Above is a thermostat circuit I recently built to control a 1300 watt space heater. The heater element (not shown) is connected in series with two back to back 16 amp SCRs (not shown) which are controlled with a small pulse transformer. The pulse transformer has 3 identical windings, two of which are used to supply trigger pulses to the SCRs, and the third winding is connected to a PNP transistor pair that alternately supply pulses to the transformer at the beginning of each AC half cycle. The trigger pulses are applied to both SCRs near the beginning of each AC half cycle but only one conducts depending on the AC polarity.
DC power for the circuit is shown in the lower left section of the drawing and uses a 1.25uF, 400 volt non-polarized capacitor to obtain about 50mA of current from the AC line. The current is rectified by 2 diodes and used to charge a couple larger low voltage capacitors (3300uF) which provide about 6 volts DC for the circuit. The DC voltage is regulated by the 6.2 volt zener and the 150 ohm resistor in series with the line limits the surge current when power is first applied.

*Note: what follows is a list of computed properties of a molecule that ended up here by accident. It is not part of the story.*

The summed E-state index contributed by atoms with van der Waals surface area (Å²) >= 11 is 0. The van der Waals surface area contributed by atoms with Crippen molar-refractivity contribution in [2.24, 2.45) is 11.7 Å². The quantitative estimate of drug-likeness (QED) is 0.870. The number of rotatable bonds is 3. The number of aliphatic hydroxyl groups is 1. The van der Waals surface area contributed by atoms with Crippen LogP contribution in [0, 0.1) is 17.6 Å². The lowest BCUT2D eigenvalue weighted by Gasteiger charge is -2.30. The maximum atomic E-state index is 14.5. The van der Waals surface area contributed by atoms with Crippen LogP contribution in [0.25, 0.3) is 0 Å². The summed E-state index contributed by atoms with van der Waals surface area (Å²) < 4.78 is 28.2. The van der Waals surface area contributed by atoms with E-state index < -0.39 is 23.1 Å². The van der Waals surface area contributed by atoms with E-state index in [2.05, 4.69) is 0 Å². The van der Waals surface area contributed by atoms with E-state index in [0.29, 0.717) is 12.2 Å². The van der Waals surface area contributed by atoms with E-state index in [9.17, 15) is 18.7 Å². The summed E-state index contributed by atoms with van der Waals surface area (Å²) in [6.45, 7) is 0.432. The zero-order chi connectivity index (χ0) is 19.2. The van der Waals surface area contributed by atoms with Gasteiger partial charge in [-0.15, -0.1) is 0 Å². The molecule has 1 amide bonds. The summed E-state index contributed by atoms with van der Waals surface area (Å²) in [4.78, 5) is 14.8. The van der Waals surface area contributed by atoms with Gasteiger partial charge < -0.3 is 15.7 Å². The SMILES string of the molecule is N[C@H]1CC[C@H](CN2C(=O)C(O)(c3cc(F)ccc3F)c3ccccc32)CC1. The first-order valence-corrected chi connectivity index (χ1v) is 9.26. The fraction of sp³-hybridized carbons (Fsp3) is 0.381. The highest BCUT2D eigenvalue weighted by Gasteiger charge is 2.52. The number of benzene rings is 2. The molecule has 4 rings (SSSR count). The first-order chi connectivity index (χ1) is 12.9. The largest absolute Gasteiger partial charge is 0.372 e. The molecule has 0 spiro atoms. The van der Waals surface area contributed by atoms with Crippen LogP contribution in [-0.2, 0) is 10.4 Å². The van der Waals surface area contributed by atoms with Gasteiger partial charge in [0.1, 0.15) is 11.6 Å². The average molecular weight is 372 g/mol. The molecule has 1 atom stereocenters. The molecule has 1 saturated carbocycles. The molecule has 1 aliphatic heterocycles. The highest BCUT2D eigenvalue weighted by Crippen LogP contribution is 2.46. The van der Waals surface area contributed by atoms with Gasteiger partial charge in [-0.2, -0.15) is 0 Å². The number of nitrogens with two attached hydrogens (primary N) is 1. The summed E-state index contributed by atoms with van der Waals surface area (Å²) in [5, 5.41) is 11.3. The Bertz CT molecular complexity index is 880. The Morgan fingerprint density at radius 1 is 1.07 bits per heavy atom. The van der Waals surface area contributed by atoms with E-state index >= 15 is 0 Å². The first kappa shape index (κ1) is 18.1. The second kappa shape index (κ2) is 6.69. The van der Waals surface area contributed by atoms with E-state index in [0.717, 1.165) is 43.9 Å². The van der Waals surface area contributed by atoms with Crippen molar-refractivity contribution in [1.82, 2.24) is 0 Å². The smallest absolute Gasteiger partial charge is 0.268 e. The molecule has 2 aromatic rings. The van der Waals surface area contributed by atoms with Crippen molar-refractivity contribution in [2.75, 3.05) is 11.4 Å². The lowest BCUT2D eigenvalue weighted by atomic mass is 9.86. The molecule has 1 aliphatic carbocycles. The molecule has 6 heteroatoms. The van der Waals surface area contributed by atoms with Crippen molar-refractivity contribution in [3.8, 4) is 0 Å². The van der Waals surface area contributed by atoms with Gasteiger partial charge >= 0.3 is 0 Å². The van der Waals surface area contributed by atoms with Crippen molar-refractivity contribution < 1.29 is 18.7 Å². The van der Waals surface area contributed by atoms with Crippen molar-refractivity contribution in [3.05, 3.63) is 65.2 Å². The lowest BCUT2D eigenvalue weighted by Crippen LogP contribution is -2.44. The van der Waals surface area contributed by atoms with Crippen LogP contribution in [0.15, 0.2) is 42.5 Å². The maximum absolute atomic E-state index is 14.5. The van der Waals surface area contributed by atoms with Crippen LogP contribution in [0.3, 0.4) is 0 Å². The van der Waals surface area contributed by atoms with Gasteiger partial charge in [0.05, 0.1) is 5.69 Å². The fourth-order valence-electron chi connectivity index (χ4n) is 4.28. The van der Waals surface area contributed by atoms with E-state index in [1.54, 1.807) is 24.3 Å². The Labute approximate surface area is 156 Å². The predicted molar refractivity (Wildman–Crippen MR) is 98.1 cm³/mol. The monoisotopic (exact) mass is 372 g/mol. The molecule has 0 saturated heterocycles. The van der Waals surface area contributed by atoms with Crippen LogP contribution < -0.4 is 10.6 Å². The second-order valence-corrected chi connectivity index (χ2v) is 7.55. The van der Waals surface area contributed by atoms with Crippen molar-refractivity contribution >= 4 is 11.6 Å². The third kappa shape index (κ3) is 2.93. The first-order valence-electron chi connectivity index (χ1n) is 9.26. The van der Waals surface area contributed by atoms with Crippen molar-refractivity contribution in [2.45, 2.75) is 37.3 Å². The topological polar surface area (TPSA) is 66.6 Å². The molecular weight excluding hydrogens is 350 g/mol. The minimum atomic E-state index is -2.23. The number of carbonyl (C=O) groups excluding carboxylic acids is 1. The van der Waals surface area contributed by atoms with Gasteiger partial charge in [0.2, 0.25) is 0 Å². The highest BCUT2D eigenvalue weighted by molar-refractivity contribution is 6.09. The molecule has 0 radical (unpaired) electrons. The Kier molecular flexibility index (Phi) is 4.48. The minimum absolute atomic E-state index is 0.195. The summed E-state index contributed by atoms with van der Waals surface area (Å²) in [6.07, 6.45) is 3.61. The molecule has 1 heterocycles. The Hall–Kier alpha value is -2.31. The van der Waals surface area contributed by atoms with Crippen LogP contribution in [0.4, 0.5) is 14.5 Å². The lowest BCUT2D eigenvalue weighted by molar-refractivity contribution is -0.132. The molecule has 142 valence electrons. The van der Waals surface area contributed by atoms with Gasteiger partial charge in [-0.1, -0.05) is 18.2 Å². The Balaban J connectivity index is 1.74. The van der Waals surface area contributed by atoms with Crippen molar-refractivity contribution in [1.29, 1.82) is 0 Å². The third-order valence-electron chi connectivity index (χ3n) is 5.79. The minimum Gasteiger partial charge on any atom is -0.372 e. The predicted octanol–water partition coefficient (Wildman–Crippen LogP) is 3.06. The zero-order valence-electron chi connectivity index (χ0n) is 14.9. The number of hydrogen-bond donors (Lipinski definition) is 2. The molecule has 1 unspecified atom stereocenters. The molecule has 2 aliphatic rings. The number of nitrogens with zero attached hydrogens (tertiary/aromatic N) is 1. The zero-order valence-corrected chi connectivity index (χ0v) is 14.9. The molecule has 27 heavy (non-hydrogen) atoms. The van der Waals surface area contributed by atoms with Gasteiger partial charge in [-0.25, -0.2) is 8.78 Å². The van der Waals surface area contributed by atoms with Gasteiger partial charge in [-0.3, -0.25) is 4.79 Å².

The lower comparator (output at pin 13) serves as a zero crossing detector and produces a 60 Hz square wave in phase with the AC line. The phase is shifted slightly by the 0.33 uF, 220K and 1K network so that the SCR trigger pulse arrives when the line voltage is a few volts above or below zero. The SCRs will not trigger at exactly zero since there will be no voltage to maintain conduction.
The upper two comparators operate in same manner as described in the “Electronic thermostat and relay” circuit. A low level at pin 2 is produced when the temperature is above the desired level and inhibits the square wave at pin 13 and prevents triggering of the SCRs. When the temperature drops below the desired level, pin 2 will move to an open circuit condition allowing the square wave at pin 13 to trigger the SCRs.
The comparator near the center of the drawing (pins 8,9,14) is used to allow the heater to be manually run for a few minutes and automatically shut off. A momentary toggle switch (shown connected to a 51 ohm resistor) is used to discharge the 1000uF capacitor so that pin 2 of the upper comparator moves to a open circuit state allowing the 60 Hz square wave to trigger the SCRs and power the heater. When the capacitor reaches about 4 volts the circuit returns to normal operation where the thermistor controls the operation. The momentary switch can also be toggled so that the capacitor charges above 4 volts and shuts off the heater if the temperature is above the setting of the pot.
Copyright 2006 Bill Bowden